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US existing home sales jump in February, before virus

Sales of existing US homes jumped in February, but the coronavirus outbreak was set to reverse those gains - JOE RAEDLE / ©AFP
Sales of existing US homes jumped in February, but the coronavirus outbreak was set to reverse those gains - JOE RAEDLE / ©AFP

(AFP)

Sales of existing homes in the United States jumped in February well above expectations compared to the month before, but the coronavirus outbreak is set to change that.

The data from the National Association of Realtors (NAR) shows the strength of the US economy prior to the outbreak, which has since caused Wall Street to plunge, companies to lay off workers and the country to likely enter recession.

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After a slight decline in January, total sales of single-family homes, townhomes, condos and co-ops rose 6.5 percent in February month-on-month, to a seasonally adjusted annual rate of 5.77 million.

Sales were up 7.2 percent from the year prior, the eighth straight month of gains, while the 8.0 percent jump in prices is the 96th consecutive month of year-over-year increases.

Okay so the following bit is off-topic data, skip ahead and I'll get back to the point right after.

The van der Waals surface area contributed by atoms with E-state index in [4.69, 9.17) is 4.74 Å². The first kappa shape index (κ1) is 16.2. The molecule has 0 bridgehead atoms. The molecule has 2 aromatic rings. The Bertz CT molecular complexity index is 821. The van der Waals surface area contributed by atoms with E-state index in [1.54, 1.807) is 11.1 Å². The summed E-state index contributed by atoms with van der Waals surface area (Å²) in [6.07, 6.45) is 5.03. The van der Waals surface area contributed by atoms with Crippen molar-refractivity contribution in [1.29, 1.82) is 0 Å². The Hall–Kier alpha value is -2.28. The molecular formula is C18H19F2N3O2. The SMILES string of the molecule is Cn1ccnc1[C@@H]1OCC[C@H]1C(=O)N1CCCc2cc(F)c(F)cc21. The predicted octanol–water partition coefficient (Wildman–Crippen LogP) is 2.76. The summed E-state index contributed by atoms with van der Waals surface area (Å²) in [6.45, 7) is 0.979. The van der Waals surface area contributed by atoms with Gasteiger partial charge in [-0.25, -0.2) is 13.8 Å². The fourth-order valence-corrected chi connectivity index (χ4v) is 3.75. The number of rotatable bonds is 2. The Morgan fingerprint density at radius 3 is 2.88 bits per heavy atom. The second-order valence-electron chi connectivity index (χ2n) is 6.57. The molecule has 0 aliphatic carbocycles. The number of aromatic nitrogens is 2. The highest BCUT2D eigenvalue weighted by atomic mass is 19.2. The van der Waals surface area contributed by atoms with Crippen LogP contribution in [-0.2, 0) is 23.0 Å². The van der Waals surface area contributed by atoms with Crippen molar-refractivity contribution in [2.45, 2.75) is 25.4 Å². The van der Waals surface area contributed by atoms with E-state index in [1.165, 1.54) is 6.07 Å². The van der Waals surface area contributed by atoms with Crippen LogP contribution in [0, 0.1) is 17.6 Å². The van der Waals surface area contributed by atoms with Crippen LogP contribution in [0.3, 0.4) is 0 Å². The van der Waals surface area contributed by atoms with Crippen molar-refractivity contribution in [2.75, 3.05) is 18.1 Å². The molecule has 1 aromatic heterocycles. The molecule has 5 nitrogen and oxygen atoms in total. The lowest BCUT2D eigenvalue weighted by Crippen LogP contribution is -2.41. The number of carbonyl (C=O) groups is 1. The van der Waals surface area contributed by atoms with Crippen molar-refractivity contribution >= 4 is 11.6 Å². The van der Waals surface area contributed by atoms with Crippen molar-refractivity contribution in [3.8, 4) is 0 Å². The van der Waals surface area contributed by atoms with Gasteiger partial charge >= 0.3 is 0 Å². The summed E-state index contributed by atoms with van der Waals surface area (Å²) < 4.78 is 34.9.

The only area reporting a drop in sales was the northeast US, the NAR said.

The hot housing market, enabled by low interest rates that are now even lower as the Federal Reserve slashed its key rate to zero to bolster the economy against the virus, took a toll on the number of homes available. 

Inventory fell in February 9.8 percent from a year ago, even as it grew 5.0 percent compared to January as homebuilders moved to meet demand.

First-time buyers comprised about a third of sales, equal to the months prior.

In a statement, NAR’s chief economist Lawrence Yun attributed the healthy report “to the incredibly low mortgage rates and the steady release of a sizable pent-up housing demand that was built over recent years.”

However, he acknowledged the increase wouldn’t last.

“The coronavirus has undoubtedly slowed buyer traffic and it is difficult to predict what short-term effects the pandemic will have on future sales,” he said.

Calling the outbreak a “temporary pause,” Yun predicted potential buyers will return “with the same enthusiasm.”

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